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Game Development Essentials book series gets mobile focused edition

Game Development Essentials book series gets mobile focused edition
A new book has been released to help introduce developers to the fast growing world of mobile development.

Co-authored by industry veterans Kimberly Unger and Jeannie Novak, Game Development Essentials: Mobile Game Development represents the first entry in the Game Development Essentials series to focus solely on mobile gaming.

The book features insight on popular tools, production tips and case studies with guidance on mobile game design, art, and programming. It also deals with less common subjects in student texts on development, such as marketing and distribution.

Multi-platform

The book covers iOS, Android, Windows Phone, Java ME and BlackBerry formats and will provide detailed insights into platforms such as Unity and GameSalad.

"With mobile games, you can try anything, experiment with a new type of gameplay, kick the tires on an unusual type of storytelling or test out an all-new gameplay mechanic," says Kimberly Unger, co-author and CEO of indie mobile studio Bushi-go.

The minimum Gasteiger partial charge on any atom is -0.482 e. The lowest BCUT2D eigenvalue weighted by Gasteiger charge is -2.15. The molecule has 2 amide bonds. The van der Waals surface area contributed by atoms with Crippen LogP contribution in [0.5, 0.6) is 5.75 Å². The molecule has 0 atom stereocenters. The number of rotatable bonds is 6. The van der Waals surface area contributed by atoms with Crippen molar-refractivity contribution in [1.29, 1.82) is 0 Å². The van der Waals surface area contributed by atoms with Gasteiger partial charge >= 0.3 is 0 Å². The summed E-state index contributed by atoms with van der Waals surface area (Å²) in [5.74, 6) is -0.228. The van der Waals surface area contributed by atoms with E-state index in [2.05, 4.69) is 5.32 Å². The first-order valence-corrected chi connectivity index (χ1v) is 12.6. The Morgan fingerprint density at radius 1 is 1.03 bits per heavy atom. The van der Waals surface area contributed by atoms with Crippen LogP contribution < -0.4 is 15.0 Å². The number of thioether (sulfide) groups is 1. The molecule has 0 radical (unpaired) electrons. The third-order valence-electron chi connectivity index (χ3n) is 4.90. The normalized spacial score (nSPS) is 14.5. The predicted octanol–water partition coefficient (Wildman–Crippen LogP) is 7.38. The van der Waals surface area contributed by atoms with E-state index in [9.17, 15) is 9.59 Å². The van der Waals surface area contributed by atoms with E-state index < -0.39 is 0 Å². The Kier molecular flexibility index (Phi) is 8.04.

"We wanted Mobile Game Development to give students the kind of solid foundation they need to launch a career in an industry that is evolving and innovating on a weekly basis."

Case the place

Co-author and series editor Jeannie Novak outlined the need for momentum.

"In a world where console games cost $60 and the economy is tanking, mobile development has quickly become one of the last bastions for fresh ideas, new IP, and innovative gameplay," she said.

"Mobile Game Development was written so that students can keep the momentum going - pumping new blood into the industry and helping it survive disruptive technologies such as affordable smartphones, next-gen social games, and the advent of 4G wireless networks."

The book also contains profiles and interviews with some successful mobile developers, including Headcase Games, Appy Entertainment, ZeniMax, Spacetime Studios, 2K Games, Digital Chocolate, and GameSalad.

You can find the book on Amazon here

When Matt was 7 years old he didn't write to Santa like the other little boys and girls. He wrote to Mario. When the rotund plumber replied, Matt's dedication to a life of gaming was established. Like an otaku David Carradine, he wandered the planet until becoming a writer at Pocket Gamer.

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